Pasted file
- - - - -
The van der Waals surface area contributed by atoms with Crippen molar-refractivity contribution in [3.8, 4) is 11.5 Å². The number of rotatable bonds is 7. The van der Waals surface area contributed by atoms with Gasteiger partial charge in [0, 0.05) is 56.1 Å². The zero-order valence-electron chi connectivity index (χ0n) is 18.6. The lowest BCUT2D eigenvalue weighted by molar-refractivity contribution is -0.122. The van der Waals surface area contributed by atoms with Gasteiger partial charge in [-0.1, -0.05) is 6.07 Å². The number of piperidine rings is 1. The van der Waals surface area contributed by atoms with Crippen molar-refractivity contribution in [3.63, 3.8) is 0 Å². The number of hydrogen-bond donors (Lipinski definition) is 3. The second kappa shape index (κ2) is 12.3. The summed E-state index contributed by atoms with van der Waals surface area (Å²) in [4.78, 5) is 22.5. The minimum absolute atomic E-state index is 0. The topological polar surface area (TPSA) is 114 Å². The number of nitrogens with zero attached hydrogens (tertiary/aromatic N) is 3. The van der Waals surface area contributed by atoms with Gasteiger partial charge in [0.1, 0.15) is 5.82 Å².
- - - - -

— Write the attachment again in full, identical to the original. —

The van der Waals surface area contributed by atoms with Crippen molar-refractivity contribution in [3.8, 4) is 11.5 Å². The number of rotatable bonds is 7. The van der Waals surface area contributed by atoms with Gasteiger partial charge in [0, 0.05) is 56.1 Å². The zero-order valence-electron chi connectivity index (χ0n) is 18.6. The lowest BCUT2D eigenvalue weighted by molar-refractivity contribution is -0.122. The van der Waals surface area contributed by atoms with Gasteiger partial charge in [-0.1, -0.05) is 6.07 Å². The number of piperidine rings is 1. The van der Waals surface area contributed by atoms with Crippen molar-refractivity contribution in [3.63, 3.8) is 0 Å². The number of hydrogen-bond donors (Lipinski definition) is 3. The second kappa shape index (κ2) is 12.3. The summed E-state index contributed by atoms with van der Waals surface area (Å²) in [4.78, 5) is 22.5. The minimum absolute atomic E-state index is 0. The topological polar surface area (TPSA) is 114 Å². The number of nitrogens with zero attached hydrogens (tertiary/aromatic N) is 3. The van der Waals surface area contributed by atoms with Gasteiger partial charge in [0.1, 0.15) is 5.82 Å².